by Tatiana der Avedissian
2018 will go down in Armenian history as the year the young fought and took back control of their country. A small grassroots movement from the opposition turned into one of the largest protests witnessed in Armenia, and for once political support was pouring in from the diaspora, mainly the younger generation, the expats and the disenfranchised encouraged by what they saw on the news and on their screens. Many would argue the writing was on the wall, but no one believed we would reach this monumental milestone so quickly and with such little struggle. Seven months later Armenia has transitioned into a new government with a mandate to reform and revitalise its economy.
In 2017 I visited Armenia for the first time and fell instantly in love with my ‘motherland’ so I went back two months later to attend the diaspora conference organised and hosted by the Armenian government. It was a fantastic gathering of Armenians, however the conference itself lacked any clear vision on how to secure the future of Armenia and its people. Many of us were invited to participate in ‘meaningful discussions’ and ‘listen to the experts’ talk about the future prosperity of this beautiful country and yet, there didn’t seem to be a real drive to create impactful change. It was all fluff, a word which has almost become part of my daily vocabulary of late; we are surrounded by it, meaningful/meaningless calls for action with no clear strategy. One of the main topics of discussion that week was how to stop the outflow of Armenians, but no one was willing to address the big elephants in the room when discussing this critical topic; corruption, nepotism and lack of economic opportunity. The apparent solution to this and many other challenges seemed to be placed on the shoulders of the diaspora; we should invest in Armenia in order for it to prosper and not expect anything in return. While I may love my culture and its people, that is pure folly and not how the real world works. I have heard of many burnt fingers in the last 20 years spurred from such noble acts. I left Armenia that September with a realisation that things would never get better and no amount of money would affect change without radical reform.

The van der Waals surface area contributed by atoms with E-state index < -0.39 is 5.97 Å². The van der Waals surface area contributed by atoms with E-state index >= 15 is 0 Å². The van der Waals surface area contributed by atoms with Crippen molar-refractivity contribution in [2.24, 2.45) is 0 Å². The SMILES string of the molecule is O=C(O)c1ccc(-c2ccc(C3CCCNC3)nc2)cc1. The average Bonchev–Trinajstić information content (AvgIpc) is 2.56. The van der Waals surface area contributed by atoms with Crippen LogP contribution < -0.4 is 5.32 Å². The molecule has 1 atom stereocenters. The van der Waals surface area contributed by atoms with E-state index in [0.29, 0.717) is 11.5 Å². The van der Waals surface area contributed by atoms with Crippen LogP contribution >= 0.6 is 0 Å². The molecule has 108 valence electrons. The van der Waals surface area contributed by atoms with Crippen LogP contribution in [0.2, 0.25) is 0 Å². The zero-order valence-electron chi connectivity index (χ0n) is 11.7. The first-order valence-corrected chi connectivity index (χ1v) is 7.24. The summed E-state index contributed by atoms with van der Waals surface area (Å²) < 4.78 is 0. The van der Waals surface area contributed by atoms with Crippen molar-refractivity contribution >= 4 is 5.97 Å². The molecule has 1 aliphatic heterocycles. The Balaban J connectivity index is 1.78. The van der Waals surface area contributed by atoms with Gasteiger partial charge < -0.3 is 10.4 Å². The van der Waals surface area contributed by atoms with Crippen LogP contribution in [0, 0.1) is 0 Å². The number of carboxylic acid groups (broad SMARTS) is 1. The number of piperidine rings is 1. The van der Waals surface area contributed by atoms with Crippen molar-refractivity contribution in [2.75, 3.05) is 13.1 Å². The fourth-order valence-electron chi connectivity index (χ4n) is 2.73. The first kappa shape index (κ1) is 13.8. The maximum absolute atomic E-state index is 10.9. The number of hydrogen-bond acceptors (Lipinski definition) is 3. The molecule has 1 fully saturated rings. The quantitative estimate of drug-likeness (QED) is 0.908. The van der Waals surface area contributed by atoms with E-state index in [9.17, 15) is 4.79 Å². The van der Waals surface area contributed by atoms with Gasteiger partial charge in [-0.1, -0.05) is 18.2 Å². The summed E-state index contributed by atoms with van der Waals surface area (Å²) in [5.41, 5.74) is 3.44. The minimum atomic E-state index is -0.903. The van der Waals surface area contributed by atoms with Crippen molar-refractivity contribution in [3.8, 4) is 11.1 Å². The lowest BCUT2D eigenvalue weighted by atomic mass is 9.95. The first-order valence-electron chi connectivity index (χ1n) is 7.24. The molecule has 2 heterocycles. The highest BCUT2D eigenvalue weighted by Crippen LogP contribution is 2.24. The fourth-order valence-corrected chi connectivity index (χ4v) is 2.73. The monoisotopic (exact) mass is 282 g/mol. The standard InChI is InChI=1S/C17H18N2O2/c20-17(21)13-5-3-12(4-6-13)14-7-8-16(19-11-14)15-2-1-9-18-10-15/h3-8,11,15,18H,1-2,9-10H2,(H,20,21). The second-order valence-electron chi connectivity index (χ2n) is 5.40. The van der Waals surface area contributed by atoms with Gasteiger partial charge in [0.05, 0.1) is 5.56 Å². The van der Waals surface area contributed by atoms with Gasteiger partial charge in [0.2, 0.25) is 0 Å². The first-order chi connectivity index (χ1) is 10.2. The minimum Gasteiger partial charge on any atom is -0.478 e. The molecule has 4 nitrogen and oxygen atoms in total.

I have spoken to many young Armenians over the last few years who felt the same way as me so, when I started doing some research for this article I decided the best people to ask how they felt about the revolution were the very people who drove it through their enthusiasm and unrelenting resolve to change the direction their country was heading towards and take back control of their future.
One young Armenian living in London who participated in the demonstration here and watched the action from afar comments “I was so very proud of the unity our people showcased, and the clever - genuinely clever and quirky - ways people began protesting. It sort of ‘proved our Armenian-ness’ and character as a people if that even makes any sense. Kids blocking zebra crossings with their toy trucks, babies with ‘milk-eating strike’ written on their backs (կաթադուլ), regular workers like barbers, business owners, salespeople providing their services out on the street, people dancing, singing, playing drums. Ah, it was beautiful to watch.”
As if singing from the same hymn sheet they have all used the same words to describe how they felt about the revolution and its impact; hopefulness, empowerment, positivity and interestingly weariness.